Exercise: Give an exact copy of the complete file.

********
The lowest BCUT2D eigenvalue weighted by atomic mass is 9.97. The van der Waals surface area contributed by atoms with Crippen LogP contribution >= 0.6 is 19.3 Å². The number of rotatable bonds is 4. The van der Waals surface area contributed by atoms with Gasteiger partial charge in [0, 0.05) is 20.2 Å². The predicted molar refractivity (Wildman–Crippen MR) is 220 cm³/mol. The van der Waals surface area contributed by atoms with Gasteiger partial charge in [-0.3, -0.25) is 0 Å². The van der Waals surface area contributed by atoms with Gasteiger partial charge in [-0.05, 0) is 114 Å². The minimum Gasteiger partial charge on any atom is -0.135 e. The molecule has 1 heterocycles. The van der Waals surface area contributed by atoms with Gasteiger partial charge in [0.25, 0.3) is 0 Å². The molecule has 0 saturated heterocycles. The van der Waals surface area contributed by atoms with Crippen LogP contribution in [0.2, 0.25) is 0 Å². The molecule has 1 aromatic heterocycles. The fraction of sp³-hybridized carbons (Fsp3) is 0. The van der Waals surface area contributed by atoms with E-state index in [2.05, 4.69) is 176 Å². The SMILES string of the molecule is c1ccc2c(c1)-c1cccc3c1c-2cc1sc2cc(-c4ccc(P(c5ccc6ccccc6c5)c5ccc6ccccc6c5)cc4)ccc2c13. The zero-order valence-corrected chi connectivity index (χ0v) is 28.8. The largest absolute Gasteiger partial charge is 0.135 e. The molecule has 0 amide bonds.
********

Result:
The lowest BCUT2D eigenvalue weighted by atomic mass is 9.97. The van der Waals surface area contributed by atoms with Crippen LogP contribution >= 0.6 is 19.3 Å². The number of rotatable bonds is 4. The van der Waals surface area contributed by atoms with Gasteiger partial charge in [0, 0.05) is 20.2 Å². The predicted molar refractivity (Wildman–Crippen MR) is 220 cm³/mol. The van der Waals surface area contributed by atoms with Gasteiger partial charge in [-0.3, -0.25) is 0 Å². The van der Waals surface area contributed by atoms with Gasteiger partial charge in [-0.05, 0) is 114 Å². The minimum Gasteiger partial charge on any atom is -0.135 e. The molecule has 1 heterocycles. The van der Waals surface area contributed by atoms with Gasteiger partial charge in [0.25, 0.3) is 0 Å². The molecule has 0 saturated heterocycles. The van der Waals surface area contributed by atoms with Crippen LogP contribution in [0.2, 0.25) is 0 Å². The molecule has 1 aromatic heterocycles. The fraction of sp³-hybridized carbons (Fsp3) is 0. The van der Waals surface area contributed by atoms with E-state index in [2.05, 4.69) is 176 Å². The SMILES string of the molecule is c1ccc2c(c1)-c1cccc3c1c-2cc1sc2cc(-c4ccc(P(c5ccc6ccccc6c5)c5ccc6ccccc6c5)cc4)ccc2c13. The zero-order valence-corrected chi connectivity index (χ0v) is 28.8. The largest absolute Gasteiger partial charge is 0.135 e. The molecule has 0 amide bonds.